This book by a long-time Christian Reformed missionary to China brings attention to a part of Chinese Christianity which, in the author’s words, has not received “a fair shake from both inside and outside of China.” Wayne Ten Harmsel spent 12 years in China working with registered churches in Beijing. He also directed the Calvin University Semester in China for a decade.
To the English-speaking world, the registered or state-sanctioned churches in China have been depicted either as a token of religious freedom or as a co-opted body of believers compliant with the Chinese regime. By narrating his encounters and experiences, Ten Harmsel argues that neither does justice to reality. A balanced approach requires long-term commitment and patience. The author certainly has this quality, and that is why this book is a worthy contribution.
In six chapters, Ten Harmsel details topics ranging from the history, core doctrines, demographics, governing structures, and worship and finances of some local congregations in the registered church system, to their challenges and tensions with both the regime and with unregistered church groups. Each chapter begins with a journal entry, ushering the reader into a personal and contextualized experience.
Chapter 4 provides insight into how China’s New Religious Affairs Regulations affected the ongoing dynamic between the registered church and the Chinese authorities. Here the gap between Western perception and reality widens. The author explains how laws and their enforcements in China might not align with each other right away. What followed the much-feared new regulations was in fact a time of moderation when “the government is willing to call a truce,” albeit after the closing of four of the most politically vocal unregistered churches in China. Ten Harmsel describes how the new regulations led to a dynamic between insiders and outsiders. He also delves into a variety of sects in today’s Chinese religious landscape. Decades of economic liberalization have facilitated their growth, and the government has had to redraw some boundaries.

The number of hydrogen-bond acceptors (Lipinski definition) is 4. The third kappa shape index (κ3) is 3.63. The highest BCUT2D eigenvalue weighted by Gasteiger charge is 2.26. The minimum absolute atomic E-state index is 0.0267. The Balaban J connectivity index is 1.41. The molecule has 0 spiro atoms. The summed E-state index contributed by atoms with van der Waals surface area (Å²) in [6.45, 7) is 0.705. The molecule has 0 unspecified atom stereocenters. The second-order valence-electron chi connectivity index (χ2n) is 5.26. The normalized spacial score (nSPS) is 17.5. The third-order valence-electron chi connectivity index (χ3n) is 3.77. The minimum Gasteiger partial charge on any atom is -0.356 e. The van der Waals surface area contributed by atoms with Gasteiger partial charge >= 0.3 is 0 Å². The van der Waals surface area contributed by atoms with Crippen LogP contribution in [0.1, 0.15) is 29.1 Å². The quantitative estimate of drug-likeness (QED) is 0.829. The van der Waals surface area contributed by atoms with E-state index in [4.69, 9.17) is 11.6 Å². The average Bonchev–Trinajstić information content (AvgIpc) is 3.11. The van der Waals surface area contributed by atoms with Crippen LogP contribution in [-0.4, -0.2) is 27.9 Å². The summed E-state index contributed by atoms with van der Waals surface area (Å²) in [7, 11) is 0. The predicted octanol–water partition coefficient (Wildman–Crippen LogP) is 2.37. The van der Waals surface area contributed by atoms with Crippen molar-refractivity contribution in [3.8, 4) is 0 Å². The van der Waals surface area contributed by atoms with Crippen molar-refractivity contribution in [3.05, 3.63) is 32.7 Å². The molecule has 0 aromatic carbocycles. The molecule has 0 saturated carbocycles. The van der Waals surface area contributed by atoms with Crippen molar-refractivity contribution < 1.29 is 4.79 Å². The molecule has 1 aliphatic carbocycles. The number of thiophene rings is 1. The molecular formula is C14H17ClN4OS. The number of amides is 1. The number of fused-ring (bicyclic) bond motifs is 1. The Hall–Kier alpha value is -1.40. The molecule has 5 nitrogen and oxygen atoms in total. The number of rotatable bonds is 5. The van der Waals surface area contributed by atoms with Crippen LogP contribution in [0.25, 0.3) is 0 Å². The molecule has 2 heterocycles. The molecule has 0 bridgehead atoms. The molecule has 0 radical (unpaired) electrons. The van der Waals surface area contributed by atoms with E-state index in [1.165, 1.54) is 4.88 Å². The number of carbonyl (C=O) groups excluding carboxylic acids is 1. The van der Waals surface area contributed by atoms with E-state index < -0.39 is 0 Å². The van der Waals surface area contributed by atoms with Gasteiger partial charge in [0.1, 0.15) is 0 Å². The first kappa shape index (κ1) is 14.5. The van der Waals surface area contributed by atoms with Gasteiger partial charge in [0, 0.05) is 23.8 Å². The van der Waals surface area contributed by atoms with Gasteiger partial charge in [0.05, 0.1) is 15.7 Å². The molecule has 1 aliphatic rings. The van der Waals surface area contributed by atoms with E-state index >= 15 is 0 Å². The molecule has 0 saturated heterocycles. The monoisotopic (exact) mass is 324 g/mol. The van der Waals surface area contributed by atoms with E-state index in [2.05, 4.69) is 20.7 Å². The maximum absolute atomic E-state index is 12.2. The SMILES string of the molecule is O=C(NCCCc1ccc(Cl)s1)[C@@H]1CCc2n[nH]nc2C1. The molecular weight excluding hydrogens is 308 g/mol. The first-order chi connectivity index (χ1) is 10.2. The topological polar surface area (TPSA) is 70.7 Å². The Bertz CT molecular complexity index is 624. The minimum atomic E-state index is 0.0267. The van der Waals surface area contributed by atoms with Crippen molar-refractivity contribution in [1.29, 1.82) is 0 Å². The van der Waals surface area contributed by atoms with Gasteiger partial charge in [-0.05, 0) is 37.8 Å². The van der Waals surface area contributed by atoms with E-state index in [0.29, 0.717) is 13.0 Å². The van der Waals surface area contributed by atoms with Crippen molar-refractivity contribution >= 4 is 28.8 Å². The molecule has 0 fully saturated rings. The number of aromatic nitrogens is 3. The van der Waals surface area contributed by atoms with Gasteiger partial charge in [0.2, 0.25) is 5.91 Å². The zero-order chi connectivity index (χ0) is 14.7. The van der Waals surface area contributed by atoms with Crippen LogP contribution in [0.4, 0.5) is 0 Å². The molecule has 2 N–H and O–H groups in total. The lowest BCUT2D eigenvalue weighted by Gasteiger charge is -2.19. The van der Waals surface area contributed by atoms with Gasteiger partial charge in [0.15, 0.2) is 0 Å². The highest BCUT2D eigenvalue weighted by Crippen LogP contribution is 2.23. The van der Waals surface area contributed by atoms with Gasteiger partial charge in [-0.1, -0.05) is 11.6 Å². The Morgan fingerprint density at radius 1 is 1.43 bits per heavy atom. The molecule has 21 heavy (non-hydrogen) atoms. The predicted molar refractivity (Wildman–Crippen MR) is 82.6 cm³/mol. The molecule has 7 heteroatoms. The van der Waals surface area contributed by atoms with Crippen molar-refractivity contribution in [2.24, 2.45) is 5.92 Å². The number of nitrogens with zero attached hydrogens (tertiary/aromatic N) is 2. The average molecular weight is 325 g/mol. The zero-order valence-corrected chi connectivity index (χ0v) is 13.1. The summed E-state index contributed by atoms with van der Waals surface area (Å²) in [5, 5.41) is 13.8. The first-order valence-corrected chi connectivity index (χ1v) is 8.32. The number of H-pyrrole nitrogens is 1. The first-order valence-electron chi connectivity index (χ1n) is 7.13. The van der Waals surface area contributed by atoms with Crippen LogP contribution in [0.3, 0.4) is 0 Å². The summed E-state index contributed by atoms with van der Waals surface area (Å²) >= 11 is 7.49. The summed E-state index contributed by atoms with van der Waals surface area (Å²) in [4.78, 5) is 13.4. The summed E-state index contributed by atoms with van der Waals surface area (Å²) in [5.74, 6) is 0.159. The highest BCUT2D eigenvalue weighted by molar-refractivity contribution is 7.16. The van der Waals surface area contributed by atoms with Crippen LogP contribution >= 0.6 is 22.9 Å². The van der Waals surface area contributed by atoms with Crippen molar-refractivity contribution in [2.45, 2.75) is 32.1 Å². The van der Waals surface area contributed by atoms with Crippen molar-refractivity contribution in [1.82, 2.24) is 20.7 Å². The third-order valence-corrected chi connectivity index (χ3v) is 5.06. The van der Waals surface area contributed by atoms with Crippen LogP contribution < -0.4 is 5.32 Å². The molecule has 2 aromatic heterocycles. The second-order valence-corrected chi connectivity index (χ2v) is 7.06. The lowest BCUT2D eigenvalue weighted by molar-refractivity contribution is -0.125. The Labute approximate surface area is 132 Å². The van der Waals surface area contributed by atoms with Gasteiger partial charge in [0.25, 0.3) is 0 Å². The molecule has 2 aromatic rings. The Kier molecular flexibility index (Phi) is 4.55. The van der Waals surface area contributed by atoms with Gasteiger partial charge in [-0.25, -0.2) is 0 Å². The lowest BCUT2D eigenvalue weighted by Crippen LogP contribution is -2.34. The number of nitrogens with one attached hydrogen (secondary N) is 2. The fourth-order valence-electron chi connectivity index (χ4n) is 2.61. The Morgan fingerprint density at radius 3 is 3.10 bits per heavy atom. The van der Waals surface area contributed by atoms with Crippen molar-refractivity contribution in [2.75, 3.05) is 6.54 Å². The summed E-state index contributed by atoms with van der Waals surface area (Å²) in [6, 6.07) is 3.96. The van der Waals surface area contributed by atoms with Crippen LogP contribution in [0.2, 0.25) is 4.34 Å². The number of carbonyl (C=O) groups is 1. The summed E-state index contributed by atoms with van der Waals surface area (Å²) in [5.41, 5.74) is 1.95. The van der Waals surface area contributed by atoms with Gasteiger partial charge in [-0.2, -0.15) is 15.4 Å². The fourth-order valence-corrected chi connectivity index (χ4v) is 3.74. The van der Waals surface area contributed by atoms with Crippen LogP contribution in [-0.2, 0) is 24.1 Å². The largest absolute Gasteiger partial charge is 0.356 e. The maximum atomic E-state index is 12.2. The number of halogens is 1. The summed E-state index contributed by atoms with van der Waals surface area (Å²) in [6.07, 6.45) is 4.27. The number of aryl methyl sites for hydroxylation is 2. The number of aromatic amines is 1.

Chapter 6 reckons with the “Great Divide” in Chinese Protestantism, the antagonistic relationship between the registered church system and unregistered groups in China. As Ten Harmsel points out, both sides continue to perpetuate myths about each other, making mutual understanding, dialogue, and appreciation difficult goals to achieve. Issues about pastoral power and authority also aggravate the situation, with pastors in registered churches criticizing their counterparts in unregistered groups for building up individual prestige and authority, while being vilified by the latter for yielding to the regime in the first place. Despite these escalated frictions after the new regulations, the author also details encouraging signs of local collaborations.
In the last two chapters Ten Harmsel adopts a more analytical lens when reflecting on the strengths and weaknesses of the registered church. He affirms the resilience and vibrancy of many local pastors and congregations. Messages of hope and unity continue to spring from the churches despite ongoing political difficulties and distractions from the world’s fastest-growing consumerist society.
This book offers not only a much-needed update on church-state relationship in today’s China but also shows the work, observations, and networking of one Christian Reformed missionary in China. (Wipf and Stock)